Figures 1-10. Modifications of Crystalline Planes, Combinations, Axes, and Optical Phenomena.
1. Curved Places of the Hexakis-Octahedron
2. Striation, or Striping the Planes of the Cube
4. Drusy, or Crystalline Planes
5. Vertical Striation of the Hexagonal Prism
6. Horizontally Striated Lateral Planes of the Hexagonal Prism
7. Combination of the Cube P with the Octahedron O
8. Combination of the Cube with the Rhombic Dodecagon
9. Combination of the Cube with the Pentagonal Dodecahedron
10. Truncation or Sharpening of the Angles of the Cube
Figures 11-16. Axes of Crystals.
11. Cube with Three Equal Axes Cutting Each Other at Right Angles
12. Axes of Square Prism
13. Axes of the Right Rhombic Prism
14. Axes of the Oblique Rhombic Prism
15. Axes of the Oblique Rhomboidal Prism
16. Axes of the Rhombohedron
Figures 17-21. Optical Phenomena of Crystals.
17. Double Refracting Spar
18. Iridescent Rings of Color
19. Iridescent Rings
20. Colors Presented by Crystals With two Optical Axes
21. System of Rings of By-Axial Crystals
This hand-colored plate is part of the first edition English translation of the German Das Mineralreich in Bildern. The publication consists of two sections; the first is an introduction including topics such as the formation of crystals and chemical reactions of crystals; the second is devoted to the description of various mineral groups including precious stones, hornblende and augitic minerals, felspathic minerals, micaceous minerals, zeolitic minerals, calcareous minerals, and various salts and compounds. The final pages of the book contain twenty-four lithograph plates depicting crystalline structures and mineral forms. The first two plates are labeled A and B and the remaining plates are numbered I through XXII. The plates are hand-colored, using metallic finishes to create a lustrous effect.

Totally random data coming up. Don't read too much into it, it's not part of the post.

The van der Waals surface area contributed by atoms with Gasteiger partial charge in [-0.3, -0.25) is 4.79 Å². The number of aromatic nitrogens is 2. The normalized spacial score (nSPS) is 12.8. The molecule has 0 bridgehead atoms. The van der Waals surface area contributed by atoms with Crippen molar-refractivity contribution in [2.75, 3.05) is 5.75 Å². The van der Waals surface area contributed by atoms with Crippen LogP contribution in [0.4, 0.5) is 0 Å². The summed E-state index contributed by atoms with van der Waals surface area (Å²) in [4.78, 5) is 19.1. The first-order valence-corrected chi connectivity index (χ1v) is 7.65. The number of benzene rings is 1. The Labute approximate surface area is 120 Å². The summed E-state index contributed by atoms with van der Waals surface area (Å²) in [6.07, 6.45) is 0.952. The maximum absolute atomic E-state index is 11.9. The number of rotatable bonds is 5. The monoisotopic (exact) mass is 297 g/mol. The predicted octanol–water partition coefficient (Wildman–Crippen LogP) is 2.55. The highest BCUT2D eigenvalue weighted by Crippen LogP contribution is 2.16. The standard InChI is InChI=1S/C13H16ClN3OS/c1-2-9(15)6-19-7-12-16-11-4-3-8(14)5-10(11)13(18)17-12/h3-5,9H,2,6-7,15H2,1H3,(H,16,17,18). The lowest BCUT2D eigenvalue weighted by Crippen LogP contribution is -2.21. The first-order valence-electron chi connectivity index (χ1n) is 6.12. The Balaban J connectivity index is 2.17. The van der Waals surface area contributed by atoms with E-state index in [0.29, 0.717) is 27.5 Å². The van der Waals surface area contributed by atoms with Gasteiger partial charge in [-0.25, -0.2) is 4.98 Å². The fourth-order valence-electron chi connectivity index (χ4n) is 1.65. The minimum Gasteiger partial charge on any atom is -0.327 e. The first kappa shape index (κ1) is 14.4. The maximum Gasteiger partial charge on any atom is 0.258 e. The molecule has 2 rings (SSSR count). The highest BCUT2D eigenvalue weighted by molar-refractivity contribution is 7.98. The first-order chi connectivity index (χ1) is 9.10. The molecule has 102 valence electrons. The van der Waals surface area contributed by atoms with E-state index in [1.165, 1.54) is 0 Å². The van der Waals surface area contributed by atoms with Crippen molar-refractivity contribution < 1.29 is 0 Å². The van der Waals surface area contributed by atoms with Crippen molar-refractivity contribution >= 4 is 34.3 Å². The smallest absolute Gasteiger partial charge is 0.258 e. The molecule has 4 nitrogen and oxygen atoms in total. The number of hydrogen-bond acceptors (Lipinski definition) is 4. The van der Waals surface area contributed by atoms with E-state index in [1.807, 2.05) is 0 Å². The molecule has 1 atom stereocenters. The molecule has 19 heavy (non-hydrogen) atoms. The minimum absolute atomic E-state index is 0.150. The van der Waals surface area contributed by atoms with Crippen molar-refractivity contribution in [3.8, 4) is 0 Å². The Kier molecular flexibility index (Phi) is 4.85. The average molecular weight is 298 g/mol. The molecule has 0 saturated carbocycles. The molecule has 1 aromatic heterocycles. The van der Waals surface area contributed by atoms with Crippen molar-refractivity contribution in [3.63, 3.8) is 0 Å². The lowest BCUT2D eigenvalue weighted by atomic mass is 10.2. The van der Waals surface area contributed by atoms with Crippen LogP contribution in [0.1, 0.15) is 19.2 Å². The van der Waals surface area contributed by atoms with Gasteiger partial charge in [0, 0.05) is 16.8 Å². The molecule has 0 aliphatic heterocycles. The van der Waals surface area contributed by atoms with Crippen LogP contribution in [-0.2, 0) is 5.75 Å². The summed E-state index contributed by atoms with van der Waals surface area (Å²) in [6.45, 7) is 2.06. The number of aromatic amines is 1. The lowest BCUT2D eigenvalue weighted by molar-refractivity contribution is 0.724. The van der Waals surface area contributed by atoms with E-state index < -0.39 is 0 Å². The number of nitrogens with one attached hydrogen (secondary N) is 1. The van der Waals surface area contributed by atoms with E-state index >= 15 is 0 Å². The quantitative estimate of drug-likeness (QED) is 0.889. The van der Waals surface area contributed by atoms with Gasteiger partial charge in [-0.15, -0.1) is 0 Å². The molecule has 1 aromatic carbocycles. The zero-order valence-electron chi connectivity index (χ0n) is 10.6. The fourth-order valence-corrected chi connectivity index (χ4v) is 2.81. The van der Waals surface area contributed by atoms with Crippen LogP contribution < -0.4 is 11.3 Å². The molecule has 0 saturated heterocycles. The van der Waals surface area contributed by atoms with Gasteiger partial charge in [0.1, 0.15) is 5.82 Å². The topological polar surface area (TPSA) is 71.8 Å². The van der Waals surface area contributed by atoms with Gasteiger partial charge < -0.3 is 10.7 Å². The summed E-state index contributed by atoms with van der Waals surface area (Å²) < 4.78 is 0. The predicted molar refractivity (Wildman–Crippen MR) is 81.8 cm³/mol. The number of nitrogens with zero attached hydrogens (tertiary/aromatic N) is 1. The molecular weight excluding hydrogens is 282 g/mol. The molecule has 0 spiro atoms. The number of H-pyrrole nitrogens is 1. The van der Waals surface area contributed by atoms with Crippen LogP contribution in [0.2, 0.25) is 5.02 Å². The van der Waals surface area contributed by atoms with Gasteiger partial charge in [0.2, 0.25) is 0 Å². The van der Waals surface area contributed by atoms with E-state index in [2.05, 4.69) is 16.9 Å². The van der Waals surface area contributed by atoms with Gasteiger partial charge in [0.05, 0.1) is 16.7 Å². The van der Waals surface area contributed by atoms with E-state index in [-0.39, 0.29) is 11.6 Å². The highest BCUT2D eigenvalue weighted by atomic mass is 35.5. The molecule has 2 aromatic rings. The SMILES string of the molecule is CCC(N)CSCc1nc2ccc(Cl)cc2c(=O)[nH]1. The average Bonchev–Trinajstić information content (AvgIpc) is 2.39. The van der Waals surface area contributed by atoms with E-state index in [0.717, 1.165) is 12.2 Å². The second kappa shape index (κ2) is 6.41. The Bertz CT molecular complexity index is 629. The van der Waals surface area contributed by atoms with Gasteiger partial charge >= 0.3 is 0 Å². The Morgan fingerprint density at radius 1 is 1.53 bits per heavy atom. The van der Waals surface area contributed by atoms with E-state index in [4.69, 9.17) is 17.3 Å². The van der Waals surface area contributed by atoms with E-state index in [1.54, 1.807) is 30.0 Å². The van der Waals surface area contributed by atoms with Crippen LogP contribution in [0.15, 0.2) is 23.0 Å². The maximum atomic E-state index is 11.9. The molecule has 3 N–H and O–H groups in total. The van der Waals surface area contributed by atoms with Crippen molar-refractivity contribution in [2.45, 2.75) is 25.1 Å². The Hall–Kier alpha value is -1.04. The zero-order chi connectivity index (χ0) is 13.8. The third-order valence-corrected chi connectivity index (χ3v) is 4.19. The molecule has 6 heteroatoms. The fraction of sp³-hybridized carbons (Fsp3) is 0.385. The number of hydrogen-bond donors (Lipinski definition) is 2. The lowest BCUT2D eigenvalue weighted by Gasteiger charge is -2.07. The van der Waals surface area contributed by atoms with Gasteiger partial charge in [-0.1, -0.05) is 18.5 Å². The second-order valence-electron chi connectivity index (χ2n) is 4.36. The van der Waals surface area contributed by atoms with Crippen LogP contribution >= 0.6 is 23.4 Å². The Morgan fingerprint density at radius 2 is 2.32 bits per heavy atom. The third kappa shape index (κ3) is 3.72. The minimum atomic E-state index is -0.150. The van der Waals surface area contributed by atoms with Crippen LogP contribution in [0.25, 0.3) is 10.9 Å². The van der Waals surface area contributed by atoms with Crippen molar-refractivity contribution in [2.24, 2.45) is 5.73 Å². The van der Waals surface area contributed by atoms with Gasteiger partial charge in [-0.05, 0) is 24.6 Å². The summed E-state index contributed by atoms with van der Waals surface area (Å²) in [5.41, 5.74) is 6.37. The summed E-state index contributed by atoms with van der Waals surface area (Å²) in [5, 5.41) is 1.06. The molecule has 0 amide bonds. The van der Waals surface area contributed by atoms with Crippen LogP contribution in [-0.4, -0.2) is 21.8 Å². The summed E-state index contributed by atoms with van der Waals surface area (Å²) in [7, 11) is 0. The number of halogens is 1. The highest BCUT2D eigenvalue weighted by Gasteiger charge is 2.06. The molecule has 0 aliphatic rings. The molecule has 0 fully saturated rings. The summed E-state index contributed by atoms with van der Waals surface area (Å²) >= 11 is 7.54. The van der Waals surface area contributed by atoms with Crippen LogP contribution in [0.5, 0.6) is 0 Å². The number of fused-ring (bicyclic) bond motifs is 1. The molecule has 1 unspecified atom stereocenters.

|Place of publication|
|Original file type||TIFF|
|Rights||Public Domain Mark 1.0|
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Kurr, J. G. (Johann Gottlob). “Plate B: Modifications of Crystalline Planes, Axes of Crystals, Optical Phenomena of Crystals.” In The Mineral Kingdom. Edinburgh, Scotland: Edmonston and Douglas, 1859. https://digital.sciencehistory.org/works/xmkm77p.
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